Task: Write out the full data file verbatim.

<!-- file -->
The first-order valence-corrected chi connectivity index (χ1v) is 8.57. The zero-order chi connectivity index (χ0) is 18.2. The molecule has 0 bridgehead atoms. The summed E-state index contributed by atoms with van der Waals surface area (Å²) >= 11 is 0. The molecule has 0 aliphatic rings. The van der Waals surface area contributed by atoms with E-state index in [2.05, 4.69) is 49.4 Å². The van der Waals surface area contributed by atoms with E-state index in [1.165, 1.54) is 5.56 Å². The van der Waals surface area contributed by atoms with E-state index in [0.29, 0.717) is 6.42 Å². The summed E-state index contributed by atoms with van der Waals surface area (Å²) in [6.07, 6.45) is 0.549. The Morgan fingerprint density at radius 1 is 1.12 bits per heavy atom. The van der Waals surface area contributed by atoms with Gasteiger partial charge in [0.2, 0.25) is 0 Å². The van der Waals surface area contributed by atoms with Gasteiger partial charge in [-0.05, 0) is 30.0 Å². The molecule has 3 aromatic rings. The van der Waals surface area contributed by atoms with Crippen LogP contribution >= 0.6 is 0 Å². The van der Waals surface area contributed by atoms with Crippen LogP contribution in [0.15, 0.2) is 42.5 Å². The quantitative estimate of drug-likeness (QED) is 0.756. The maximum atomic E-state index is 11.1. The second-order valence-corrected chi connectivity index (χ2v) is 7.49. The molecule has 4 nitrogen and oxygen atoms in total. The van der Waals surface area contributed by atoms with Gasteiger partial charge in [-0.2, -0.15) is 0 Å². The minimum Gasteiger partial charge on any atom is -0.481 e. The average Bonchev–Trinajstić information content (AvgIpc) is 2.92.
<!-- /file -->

The first-order valence-corrected chi connectivity index (χ1v) is 8.57. The zero-order chi connectivity index (χ0) is 18.2. The molecule has 0 bridgehead atoms. The summed E-state index contributed by atoms with van der Waals surface area (Å²) >= 11 is 0. The molecule has 0 aliphatic rings. The van der Waals surface area contributed by atoms with E-state index in [2.05, 4.69) is 49.4 Å². The van der Waals surface area contributed by atoms with E-state index in [1.165, 1.54) is 5.56 Å². The van der Waals surface area contributed by atoms with E-state index in [0.29, 0.717) is 6.42 Å². The summed E-state index contributed by atoms with van der Waals surface area (Å²) in [6.07, 6.45) is 0.549. The Morgan fingerprint density at radius 1 is 1.12 bits per heavy atom. The van der Waals surface area contributed by atoms with Gasteiger partial charge in [0.2, 0.25) is 0 Å². The van der Waals surface area contributed by atoms with Gasteiger partial charge in [-0.05, 0) is 30.0 Å². The molecule has 3 aromatic rings. The van der Waals surface area contributed by atoms with Crippen LogP contribution >= 0.6 is 0 Å². The van der Waals surface area contributed by atoms with Crippen LogP contribution in [0.15, 0.2) is 42.5 Å². The quantitative estimate of drug-likeness (QED) is 0.756. The maximum atomic E-state index is 11.1. The second-order valence-corrected chi connectivity index (χ2v) is 7.49. The molecule has 4 nitrogen and oxygen atoms in total. The van der Waals surface area contributed by atoms with Gasteiger partial charge in [-0.2, -0.15) is 0 Å². The minimum Gasteiger partial charge on any atom is -0.481 e. The average Bonchev–Trinajstić information content (AvgIpc) is 2.92.